After capturing the data, it would need to be sorted out as the raw data is a big chunk of visuals/images that need to be combined to form a whole picture. This is attributed to the way UAV platforms capture on-ground data.
This process of combining the data is called stitching, a process where overlapping sections in the images are cut out, forming one big, complete map.
Only after that can other analytical processes such as NDVI analysis, terrain modelling and tree counting take place.
In this study, we used DJI Terra and Airamap airamap.com for radiometric calibration and ArcMap for image classification, segmentation and zonal analysis. Radiometric correction is done to calibrate the pixel values and/ correct for errors in the values. The process improves the interpretability and quality of remote sensed data. Radiometric calibration and corrections are particularly important when comparing multiple data sets over a period of time (which is what .
Radiometric calibrations will result in models such as DSM, orthomosaic map and reflectance and vegetation index maps such as NDVI, NRE, LCI and many more.
In-depth analysis such as image classification involves extracting information classes from a multiband raster image. Other than that, there is also the segmentation analysis that is actually a process of grouping neighbouring pixels together that are similar in colour and have certain shape characteristics.
(Raster: In its simplest form, a raster consists of a matrix of cells (or pixels) organized into rows and columns (or a grid) where each cell contains a value representing information, such as temperature. Rasters are digital aerial photographs, imagery from satellites, digital pictures, or even scanned maps. Read more on raster: ArcGis)
After data is processed and simplified, the complete information can be put together in a report to give the clients/users insights and important information which in turn, utilised for decision-making and preventive actions. See more on the results section.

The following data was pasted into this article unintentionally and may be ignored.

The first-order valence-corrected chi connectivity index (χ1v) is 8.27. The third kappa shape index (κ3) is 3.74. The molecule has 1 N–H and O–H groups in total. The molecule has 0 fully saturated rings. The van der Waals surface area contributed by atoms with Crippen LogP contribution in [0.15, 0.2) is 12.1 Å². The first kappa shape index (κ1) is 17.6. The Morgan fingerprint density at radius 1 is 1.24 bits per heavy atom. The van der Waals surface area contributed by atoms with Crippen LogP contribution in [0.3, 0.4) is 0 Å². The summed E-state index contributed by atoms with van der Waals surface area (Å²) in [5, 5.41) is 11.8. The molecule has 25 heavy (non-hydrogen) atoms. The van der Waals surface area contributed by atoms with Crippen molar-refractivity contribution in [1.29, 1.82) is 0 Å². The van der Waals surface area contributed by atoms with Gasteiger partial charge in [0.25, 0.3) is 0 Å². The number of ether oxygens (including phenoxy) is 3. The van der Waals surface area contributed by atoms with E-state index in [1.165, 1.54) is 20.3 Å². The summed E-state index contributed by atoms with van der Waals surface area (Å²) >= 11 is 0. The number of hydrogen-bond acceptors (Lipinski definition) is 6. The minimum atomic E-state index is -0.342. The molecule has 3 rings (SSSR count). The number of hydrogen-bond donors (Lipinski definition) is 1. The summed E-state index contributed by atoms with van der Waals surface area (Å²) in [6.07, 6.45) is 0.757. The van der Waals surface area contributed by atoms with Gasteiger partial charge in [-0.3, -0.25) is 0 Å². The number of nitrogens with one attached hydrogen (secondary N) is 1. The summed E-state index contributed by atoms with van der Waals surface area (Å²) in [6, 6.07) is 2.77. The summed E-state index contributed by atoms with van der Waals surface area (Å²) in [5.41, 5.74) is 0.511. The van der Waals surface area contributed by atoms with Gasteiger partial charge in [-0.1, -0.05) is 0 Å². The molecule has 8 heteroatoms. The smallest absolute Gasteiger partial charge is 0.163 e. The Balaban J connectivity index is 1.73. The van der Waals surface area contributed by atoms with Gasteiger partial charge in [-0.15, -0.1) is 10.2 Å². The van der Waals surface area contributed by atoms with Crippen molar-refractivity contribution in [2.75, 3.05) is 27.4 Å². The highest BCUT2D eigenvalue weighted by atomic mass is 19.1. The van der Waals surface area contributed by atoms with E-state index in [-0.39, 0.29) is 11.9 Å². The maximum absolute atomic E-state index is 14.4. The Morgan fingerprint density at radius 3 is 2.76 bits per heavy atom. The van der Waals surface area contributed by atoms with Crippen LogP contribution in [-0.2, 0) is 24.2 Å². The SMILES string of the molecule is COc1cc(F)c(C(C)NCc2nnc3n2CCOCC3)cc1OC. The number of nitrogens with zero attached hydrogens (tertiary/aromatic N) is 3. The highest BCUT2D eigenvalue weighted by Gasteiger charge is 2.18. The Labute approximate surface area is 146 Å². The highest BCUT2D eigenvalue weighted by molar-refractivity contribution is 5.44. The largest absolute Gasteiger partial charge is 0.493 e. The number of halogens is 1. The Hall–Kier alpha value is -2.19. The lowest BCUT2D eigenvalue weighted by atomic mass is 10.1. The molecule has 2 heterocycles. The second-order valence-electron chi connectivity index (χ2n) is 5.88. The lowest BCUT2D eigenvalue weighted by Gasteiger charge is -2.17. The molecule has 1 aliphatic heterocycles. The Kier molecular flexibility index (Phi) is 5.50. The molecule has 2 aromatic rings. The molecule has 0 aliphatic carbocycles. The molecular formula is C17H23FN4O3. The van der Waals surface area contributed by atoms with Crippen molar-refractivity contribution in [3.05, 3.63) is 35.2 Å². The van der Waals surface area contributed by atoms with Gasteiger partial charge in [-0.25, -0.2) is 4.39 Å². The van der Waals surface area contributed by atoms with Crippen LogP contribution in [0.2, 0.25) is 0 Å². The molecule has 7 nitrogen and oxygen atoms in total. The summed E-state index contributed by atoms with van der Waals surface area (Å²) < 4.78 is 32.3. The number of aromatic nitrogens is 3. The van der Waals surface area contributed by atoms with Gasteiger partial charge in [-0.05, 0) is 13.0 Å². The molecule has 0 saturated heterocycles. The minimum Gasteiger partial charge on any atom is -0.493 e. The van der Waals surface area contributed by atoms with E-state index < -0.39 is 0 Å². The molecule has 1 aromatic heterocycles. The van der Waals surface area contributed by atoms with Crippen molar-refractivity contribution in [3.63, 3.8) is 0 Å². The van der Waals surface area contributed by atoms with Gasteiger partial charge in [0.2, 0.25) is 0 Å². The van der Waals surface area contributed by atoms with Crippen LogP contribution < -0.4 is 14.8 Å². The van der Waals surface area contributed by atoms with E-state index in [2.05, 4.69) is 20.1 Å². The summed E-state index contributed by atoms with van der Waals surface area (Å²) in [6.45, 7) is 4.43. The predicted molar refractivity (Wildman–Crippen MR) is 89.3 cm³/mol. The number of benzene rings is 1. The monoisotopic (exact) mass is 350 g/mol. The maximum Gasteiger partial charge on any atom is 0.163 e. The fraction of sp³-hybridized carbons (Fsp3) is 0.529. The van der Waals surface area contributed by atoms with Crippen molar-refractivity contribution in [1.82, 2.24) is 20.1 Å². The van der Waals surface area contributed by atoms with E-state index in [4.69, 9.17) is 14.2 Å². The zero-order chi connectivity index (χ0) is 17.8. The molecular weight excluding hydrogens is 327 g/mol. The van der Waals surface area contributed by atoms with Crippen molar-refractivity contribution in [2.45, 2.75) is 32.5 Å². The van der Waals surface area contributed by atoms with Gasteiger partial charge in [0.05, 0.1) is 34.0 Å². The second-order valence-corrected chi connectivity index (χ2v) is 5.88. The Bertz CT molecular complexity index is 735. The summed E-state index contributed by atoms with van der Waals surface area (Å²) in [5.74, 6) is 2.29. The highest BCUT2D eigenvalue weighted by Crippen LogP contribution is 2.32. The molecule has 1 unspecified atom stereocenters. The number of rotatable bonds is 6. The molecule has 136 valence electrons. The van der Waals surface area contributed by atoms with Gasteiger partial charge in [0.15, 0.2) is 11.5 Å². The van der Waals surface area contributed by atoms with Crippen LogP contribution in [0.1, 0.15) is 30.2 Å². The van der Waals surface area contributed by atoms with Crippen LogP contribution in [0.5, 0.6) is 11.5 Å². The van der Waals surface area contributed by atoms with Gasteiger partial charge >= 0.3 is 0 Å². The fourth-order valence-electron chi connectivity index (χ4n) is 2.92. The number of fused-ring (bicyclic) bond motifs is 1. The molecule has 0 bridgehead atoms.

Read more: DJI Terra
Over a period of five weeks, multispectral data and ground data of the sugarcane plantation was collected and processed.
Later, it was found that, out of the other six vegetation indices maps, LCI or the chlorophyll index has the highest correlation to the Brix value when analysed using a logarithmic function model.
The data model from week 1 until week 4, was later on, used as a basis for week 5 prediction. The discrepancy error from week 5 was 1.01% (KK3) and 2.09% (TP6) from the original data.
The discrepancy can be caused from a various number of factors, one of the major factors would be the weather, temperature and soil moisture.
As we all know, chlorophyll is affected by the weather, which determines the sunlight coverage of an area fluctuating the temperature and soil moisture content.
These three factors are continually fluctuating throughout the day, despite the consistent time of day when the data collection process was executed, which in turn, directly affected the indices calculation.
In summary, it was found that the pre-harvest prediction model is useful to predict the optimum level of sugarcane sweetness for future harvest cycles. This method requires a full crop cycle of sample data to be used effectively.
Other than that, Phantom 4 Multispectral has been proven useful to perform crop analysis, particularly in determining the harvesting sequence, sugar estimation in sugarcane, crop condition, problematic areas and yield forecasting.
Furthermore, NDRE and LCI indices can be used to manage vegetation based on variables such as chlorophyll content to evaluate sugarcane growth and early detection.
Different vegetation indices can give different types of crop analysis. NDVI and GNDVI are useful for sugarcane greenness that provides information on crop growth and nut
In the second part of this article, we will be looking at the usage of the NDVI and other vegetation indices in determining and analysing palm oil crop health and harvest sequence.Contact Us